What Do I Read Next?
Gilroy’s I Wake Up Screening!: Everything You Need to Know about Making Independent Films, Including a Thousand Reasons Not To (1993) is a less-than-rosy picture of the independent film industry. Gilroy wrote it while directing, producing, and distributing four independent feature films.
Gilroy’s Plays: Selections, Vol. 1, Complete Full-Length Plays, 1962–1999 (2000), contains seven full-length plays: The Subject Was Roses, Who’ll Save the Plowboy? (1962), That Summer— That Fall (1967), The Only Game in Town (1968), Last Licks (1979), Any Given Day (1993), and Contact with the Enemy (1999).
Useful for anyone in an intimate relationship, How Can I Get Through to You: Reconnecting Men and Women (2002) by psychotherapist Terrence Real is an analysis of what is wrong with contemporary marriages and provides a prescription for improving them.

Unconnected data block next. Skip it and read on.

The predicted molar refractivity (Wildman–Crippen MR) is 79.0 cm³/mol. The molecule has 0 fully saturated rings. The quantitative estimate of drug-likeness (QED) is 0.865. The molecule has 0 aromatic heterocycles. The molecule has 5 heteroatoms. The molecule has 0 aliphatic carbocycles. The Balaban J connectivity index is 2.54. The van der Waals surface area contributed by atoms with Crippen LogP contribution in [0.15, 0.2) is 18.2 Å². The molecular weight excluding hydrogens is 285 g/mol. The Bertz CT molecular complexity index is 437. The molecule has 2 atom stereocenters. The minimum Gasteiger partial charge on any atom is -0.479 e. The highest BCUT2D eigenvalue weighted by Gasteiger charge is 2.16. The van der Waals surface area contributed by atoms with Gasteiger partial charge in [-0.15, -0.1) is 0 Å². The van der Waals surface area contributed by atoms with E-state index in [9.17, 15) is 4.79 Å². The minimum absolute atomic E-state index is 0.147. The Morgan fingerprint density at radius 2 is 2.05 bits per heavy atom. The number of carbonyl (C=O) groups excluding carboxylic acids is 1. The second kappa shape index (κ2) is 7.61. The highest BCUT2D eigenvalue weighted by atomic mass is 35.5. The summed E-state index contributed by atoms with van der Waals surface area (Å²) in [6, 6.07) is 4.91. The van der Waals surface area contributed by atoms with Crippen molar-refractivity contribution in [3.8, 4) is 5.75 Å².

Produced on Broadway only two years before The Subject Was Roses, Edward Albee’s Who’s Afraid of Virginia Woolf (1962) is also a domestic drama that portrays a bad marriage. Considered to be Albee’s best play, it is more harrowing and vicious than Gilroy’s. The husband and wife create fabrications about their lives and play devious mental games with each other in order to cope with the pain of existence.